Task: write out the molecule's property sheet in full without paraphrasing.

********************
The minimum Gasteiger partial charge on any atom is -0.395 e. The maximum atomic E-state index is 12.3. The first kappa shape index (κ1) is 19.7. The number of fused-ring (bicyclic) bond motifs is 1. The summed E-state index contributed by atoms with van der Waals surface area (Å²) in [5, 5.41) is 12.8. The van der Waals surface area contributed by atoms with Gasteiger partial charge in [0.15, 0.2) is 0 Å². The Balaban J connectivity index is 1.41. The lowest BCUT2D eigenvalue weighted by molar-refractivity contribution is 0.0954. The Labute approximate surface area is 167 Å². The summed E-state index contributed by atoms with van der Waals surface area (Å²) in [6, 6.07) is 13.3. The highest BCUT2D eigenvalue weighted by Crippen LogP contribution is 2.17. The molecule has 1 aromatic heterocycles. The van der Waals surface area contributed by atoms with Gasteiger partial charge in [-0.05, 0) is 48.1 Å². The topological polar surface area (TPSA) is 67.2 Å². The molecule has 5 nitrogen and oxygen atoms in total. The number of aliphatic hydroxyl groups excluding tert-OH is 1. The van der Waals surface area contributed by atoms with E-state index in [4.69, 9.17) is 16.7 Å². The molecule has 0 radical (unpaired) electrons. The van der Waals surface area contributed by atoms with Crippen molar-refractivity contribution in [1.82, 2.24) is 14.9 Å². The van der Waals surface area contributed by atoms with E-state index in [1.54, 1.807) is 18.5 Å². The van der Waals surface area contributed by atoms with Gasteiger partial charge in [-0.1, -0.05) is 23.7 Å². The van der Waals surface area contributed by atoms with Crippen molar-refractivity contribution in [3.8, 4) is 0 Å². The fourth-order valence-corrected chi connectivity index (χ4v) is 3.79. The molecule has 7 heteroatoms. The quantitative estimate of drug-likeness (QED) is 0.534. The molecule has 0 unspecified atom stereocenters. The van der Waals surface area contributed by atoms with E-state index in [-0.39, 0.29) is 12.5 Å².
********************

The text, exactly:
The minimum Gasteiger partial charge on any atom is -0.395 e. The maximum atomic E-state index is 12.3. The first kappa shape index (κ1) is 19.7. The number of fused-ring (bicyclic) bond motifs is 1. The summed E-state index contributed by atoms with van der Waals surface area (Å²) in [5, 5.41) is 12.8. The van der Waals surface area contributed by atoms with Gasteiger partial charge in [0.15, 0.2) is 0 Å². The Balaban J connectivity index is 1.41. The lowest BCUT2D eigenvalue weighted by molar-refractivity contribution is 0.0954. The Labute approximate surface area is 167 Å². The summed E-state index contributed by atoms with van der Waals surface area (Å²) in [6, 6.07) is 13.3. The highest BCUT2D eigenvalue weighted by Crippen LogP contribution is 2.17. The molecule has 1 aromatic heterocycles. The van der Waals surface area contributed by atoms with Gasteiger partial charge in [-0.05, 0) is 48.1 Å². The topological polar surface area (TPSA) is 67.2 Å². The molecule has 5 nitrogen and oxygen atoms in total. The number of aliphatic hydroxyl groups excluding tert-OH is 1. The van der Waals surface area contributed by atoms with E-state index in [4.69, 9.17) is 16.7 Å². The molecule has 0 radical (unpaired) electrons. The van der Waals surface area contributed by atoms with Crippen molar-refractivity contribution in [1.82, 2.24) is 14.9 Å². The van der Waals surface area contributed by atoms with E-state index in [1.54, 1.807) is 18.5 Å². The van der Waals surface area contributed by atoms with Gasteiger partial charge in [-0.1, -0.05) is 23.7 Å². The van der Waals surface area contributed by atoms with Crippen molar-refractivity contribution in [3.8, 4) is 0 Å². The fourth-order valence-corrected chi connectivity index (χ4v) is 3.79. The molecule has 7 heteroatoms. The quantitative estimate of drug-likeness (QED) is 0.534. The molecule has 0 unspecified atom stereocenters. The van der Waals surface area contributed by atoms with E-state index in [-0.39, 0.29) is 12.5 Å².